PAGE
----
The line’s second ship is the 800-berth Ocean Countess, a ship that was familiar to Brits and North Americans for many years as Cunard Countess. Unlike Marco Polo, which will concentrate on Tilbury, Ocean Countess will operate from UK regional ports, including Hull, Newcastle, Edinburgh, Greenock, Liverpool and Plymouth. Starting on April 18, 2010, these regional cruises come at a good time as although Fred. Olsen will be continuing its regional cruises with Boudicca, Thomson Cruises will not have any UK departures in 2010 and Page & Moy, although it also has programmes with Costa and Louis, will no longer be operating Ocean Majesty.
Cruise & Maritime will charter Ocean Countess from Majestic International (who also control Ocean Majesty on an initial two-year charter, and Cruise & Maritime has appointed Global Maritime to supply hotel, marine and entertainment management programmes so there will be consistency of product between the two ships.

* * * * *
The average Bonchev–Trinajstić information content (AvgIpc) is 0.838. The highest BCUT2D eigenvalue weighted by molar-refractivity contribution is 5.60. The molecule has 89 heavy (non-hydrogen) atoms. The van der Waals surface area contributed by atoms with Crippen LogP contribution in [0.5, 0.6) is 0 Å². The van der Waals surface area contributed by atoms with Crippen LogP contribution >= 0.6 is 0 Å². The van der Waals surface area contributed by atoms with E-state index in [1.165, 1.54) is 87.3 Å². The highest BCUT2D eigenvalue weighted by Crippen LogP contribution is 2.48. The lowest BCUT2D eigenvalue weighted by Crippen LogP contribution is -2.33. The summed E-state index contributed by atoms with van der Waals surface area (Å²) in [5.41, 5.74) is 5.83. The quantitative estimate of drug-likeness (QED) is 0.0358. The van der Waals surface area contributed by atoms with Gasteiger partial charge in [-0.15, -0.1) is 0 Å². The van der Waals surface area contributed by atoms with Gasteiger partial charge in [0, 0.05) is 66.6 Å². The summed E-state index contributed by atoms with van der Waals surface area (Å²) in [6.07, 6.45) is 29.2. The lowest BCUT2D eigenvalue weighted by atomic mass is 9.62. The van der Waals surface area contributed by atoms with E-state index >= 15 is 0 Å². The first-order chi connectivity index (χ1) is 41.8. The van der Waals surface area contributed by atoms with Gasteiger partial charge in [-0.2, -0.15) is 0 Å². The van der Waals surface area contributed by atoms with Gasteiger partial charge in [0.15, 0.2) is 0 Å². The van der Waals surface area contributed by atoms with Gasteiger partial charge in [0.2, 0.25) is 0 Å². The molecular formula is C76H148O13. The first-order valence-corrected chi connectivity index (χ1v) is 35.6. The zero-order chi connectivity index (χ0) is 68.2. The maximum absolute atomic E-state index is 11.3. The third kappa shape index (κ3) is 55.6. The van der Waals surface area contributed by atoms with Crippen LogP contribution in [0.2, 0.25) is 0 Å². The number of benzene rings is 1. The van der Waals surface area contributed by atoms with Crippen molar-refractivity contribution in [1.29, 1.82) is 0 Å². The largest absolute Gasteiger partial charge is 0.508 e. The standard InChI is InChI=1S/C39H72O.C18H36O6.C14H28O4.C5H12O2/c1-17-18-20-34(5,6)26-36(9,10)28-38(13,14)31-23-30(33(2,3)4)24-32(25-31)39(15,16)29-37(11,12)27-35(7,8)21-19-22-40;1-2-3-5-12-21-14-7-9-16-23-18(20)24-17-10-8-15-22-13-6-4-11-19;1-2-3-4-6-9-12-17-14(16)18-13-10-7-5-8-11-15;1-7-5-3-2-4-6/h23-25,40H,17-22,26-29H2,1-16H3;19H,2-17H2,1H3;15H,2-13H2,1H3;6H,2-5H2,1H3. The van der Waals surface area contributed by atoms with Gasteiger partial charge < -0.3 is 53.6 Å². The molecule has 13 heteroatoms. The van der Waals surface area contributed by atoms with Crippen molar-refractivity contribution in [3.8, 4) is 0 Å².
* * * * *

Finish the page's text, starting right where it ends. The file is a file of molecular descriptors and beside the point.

Cruise & Maritime also have a lot of experience with the rather segmented UK regional and small ship market, where various tour operators commit to one or two voyages each and the ship passes from operator to operator over the summer, each with its own loyal clientele and database. This kind of operation is unheard of in North America but has had a place in Europe for years. Just as in smaller markets such as Sweden, Belgium and Ireland, where there is not enough business to support their own cruise lines, the same is true in this segment of the UK market. In the past, Cruise & Maritime have been quite adept at marketing such programmes.
Cruise & Maritime will initially offer these 27,000 berths on the UK market but the programme will be opened up to passengers from North America, Australasia and South Africa as well, and representation arrangements are now being put in place for these markets. The overall target market will be those that prefer smaller, more traditional ships. Cruise & Maritime director Chris Coates was quoted as saying:
“We all collectively believe that despite the significant increase in the larger resort style vessels, the reducing number of smaller, traditional and lower capacity vessels generally operated by the independent and privately owned shipping companies, still have a huge following on the British market.
“We believe this potentially enables us to deliver a more personal and friendly standard of service and our vessels can also visit more remote ports of call and places not always accessible to the larger resort ships.”